Bed, Baths and Beyond - The Art of Pampering at a Hammam (Moroccan Spa)

Bed, Baths and Beyond - The Art of Pampering at a Hammam (Moroccan Spa)

Picture this: naked women of all shapes and sizes unabashedly bathing, gossiping and lounging with each other.  I was about 6 years old when I first went to a hammam.  These are public bathhouses in Morocco, in which I briefly lived with my family.  In Marrakech, bathing at a hammam is a social ritual to which we do not have an exact comparison in America.  It most resembles a spa, but not as luxurious as its western counterparts nor as private. Women in Morocco frequent the hammam about once a week and are not as modest as American women at spas.  It might be difficult to comprehend  a room full of naked women massaging each other's breasts as innocent and devoid of sexuality, but this is atypical scene at a Moroccan spa.

The hammam's main room is tiled and steamy.  You can hire a professional bather, but many women scrub, massage and cleanse each other.  Amber colored goo is applied generously to the body, followed by a rigorous exfoliation with loofah mitts.  Everyone has her own bucket of hot or cold water  to douse herself with.  Most women and girls are naked, except for some panties.  It is quite an intimate activity to share devoid of awkwardness.  The women are more accepting of and open about their bodies than many American women.  Imagine if you can, a group of naked women not obsessed with cellulite, saddle bags or stretch marks.

The hammams were my first experience at pampering and it left a lasting impression.  As a little girl, I mostly remembered the amber goo and how soft my skin felt afterwards.  I would often think about the clean feeling I had immediately following a visit to the Moroccan bath.  I was dirty most of the time in Morocco from the dust, wind and communal living.  Even through the mind of a child, I knew a visit to the Moroccan spa felt more than just about getting clean; it felt like a fresh start.

As an adult, I decided to further my education in the arduous (wink) and highly competitive field of becoming a spa aficionado.  I have delved enthusiastically into this area of study, dedicating many hours of research to visiting day spas, traveling to destination spas and reading many complex treatment menus.  I have submitted myself to be the subject of dozens of grueling experimental spa treatments.  I have been wrapped in chocolate in Mexico, had a gin martini facial in Paris, a rose-petal massage in Thailand and Lomi Lomi in Hawaii.  With just a few credits shy of getting my degree, I have my thesis: Pampering is about feeling taken care of.

The stresses of life can be exhausting and we are all guilty at time of biting off more than we can chew, doing too much and subsequently running on empty. In this drained state, we have little to give and often take for granted the blessings in our lives.  The act of being pampered is rejuvenating. It is like refueling.  Going to the spa is taking care of yourself and allowing someone to pamper you.  Spas are sacred temples to renew a sore body, weary soul, a broken heart and a tired mind.

Pampering does not need to be luxurious or expensive to be effective. A natural mineral spring bath can be just as effective as a pricey treatment in Beverly Hills.  Even a short pampering session like a pedicure can go a long way to remove the grime of life that prevents you from seeing the beauty that surrounds you. Take delight in discovering new pampering activities and remember, as a goddess, we must always be working on a Phd in pampering!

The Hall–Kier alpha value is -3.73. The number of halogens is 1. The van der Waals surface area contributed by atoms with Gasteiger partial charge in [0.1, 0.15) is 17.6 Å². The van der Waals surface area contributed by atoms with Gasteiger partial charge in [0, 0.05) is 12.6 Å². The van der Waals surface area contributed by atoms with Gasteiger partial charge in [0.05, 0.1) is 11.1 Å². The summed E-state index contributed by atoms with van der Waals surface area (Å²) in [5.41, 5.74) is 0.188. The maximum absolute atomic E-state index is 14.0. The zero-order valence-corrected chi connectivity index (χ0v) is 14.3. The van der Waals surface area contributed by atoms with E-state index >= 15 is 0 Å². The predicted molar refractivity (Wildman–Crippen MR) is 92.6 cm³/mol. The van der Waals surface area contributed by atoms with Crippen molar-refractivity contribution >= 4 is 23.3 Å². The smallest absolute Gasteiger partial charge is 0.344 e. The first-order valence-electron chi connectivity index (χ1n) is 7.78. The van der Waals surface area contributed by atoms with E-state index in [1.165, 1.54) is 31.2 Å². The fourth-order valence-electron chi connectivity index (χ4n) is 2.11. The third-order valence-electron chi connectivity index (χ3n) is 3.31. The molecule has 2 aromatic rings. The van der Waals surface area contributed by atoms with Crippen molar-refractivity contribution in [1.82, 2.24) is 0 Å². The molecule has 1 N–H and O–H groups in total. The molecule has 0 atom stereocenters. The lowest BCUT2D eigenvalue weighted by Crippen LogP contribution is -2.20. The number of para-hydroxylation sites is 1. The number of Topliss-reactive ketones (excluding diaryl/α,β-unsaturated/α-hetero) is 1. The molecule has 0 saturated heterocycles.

5 comments (Add your own)

1. kim, mermaid pin-up wrote:
there must be a hammam somewhere in L.A.
korean day spa's are the closest thing i've heard relating to women shamelessly walking in skin.
have you tried glen ivy hot springs? it's a wonderful place for a day trip, & very affordable.
ciao bellisima's

Mon, May 5, 2008 @ 8:24 PM

2. Annie Dice wrote:
There is a spa in LA like that! My daughters and I go all the time. Its very affordable too. Its just $15 for the spa. They have treatments too that are wonderful. Its an amazing ritual not to mention the condition of your skin when you leave.

Tue, May 6, 2008 @ 11:44 AM

3. Christina wrote:
Reading this made me cry a little. This is something I definitely forget to do more often then I like to admit to. Thank you so much for writing this.

Fri, May 16, 2008 @ 4:06 PM

4. Janice wrote:
Greetings Dolphina! I just watched the Conan video --it was killer funny--ooo that sexy Conan!!! HAHAHA , you were beautiful as always!

I loved this post--the hammamm is so fascinating to me, as is everything Morrocan! One of my creations called "Fitna Goddess of the Dance Turquoise Necklace" led me to write a little piece on the hammamm on my blog, but I really enjoyed reading it from a first hand perspective! Click here for the piece, enjoy!

Fri, August 8, 2008 @ 3:05 PM

5. Janice wrote:
Hello Dolphina! Your bit with Conan was killer funny-- ooo that sexy Conan!!! You looked beautiful as always!

I so enjoyed this post on the hammamm-- I love everything Morrocan! What's interesting is that just two weeks before your post, I created a necklace called "Fitna, Goddess of the Dance Turquoise Necklace" one quiet night while I was home alone and was inspired to write a piece about it on my blog--the hammamm wound its way into it, and I found myself photographing it on pages from Buonaventura's gorgeous book Serpent of the Nile. (The necklace sold the very next day!) (See my "goddessfindings...jewels for the spirit" blog April 13, 2008) So I especially appreciated reading your first hand version here. Keeping writing, it's a pleasure!

Fri, August 8, 2008 @ 3:12 PM

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